The Large White is found almost anywhere, but is particularly associated with gardens, farmland and allotments where cabbages and other brassica plants grow.
It is the largest of the three common British white species, and is identified by its blacker wing-tips and bolder spots, particularly on the female. Second generation butterflies are considerably larger than first brood individuals.
Adults can be seen on the wing any time from February to November. There are usually two generations a year, peaking in May and late July/early August. In warm summers a third brood may be seen in late September and early October.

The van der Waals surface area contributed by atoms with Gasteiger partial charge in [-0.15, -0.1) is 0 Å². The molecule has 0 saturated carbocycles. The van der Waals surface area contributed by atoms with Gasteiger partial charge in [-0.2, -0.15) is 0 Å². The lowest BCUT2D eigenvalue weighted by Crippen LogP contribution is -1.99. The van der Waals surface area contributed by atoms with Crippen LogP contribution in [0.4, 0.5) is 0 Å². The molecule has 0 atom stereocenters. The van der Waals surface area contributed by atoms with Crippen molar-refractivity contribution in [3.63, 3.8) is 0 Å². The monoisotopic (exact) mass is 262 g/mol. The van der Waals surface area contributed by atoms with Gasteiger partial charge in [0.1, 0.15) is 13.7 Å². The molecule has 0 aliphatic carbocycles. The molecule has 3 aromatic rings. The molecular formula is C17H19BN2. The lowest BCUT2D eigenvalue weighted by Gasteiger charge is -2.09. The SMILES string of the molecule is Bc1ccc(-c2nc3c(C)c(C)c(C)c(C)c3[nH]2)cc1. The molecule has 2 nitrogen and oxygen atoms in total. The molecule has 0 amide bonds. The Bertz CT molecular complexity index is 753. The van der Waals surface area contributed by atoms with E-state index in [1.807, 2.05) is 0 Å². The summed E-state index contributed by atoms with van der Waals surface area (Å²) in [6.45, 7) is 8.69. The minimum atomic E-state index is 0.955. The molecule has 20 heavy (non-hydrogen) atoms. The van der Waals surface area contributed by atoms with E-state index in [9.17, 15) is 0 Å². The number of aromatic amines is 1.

Larval food plants include a whole range of brassicas, including cabbages, kale and brussels sprouts.
|No of tetrads||863|
|No of tetrads||774|
|No of tetrads||765|
|No of tetrads||1007|
|No of tetrads||1005|
|No of tetrads||1129|
|No of tetrads||1009|
Small White are usually smaller and have paler and less extensive wing-tips than the Large White.
A female Brimstone flying past could be mistaken for a pale or faded Large White. The black wing-tips of the Large White are the key to look for, plus the female Brimstone has a slight greenish colouration. The Brimstone always rests with its wings closed.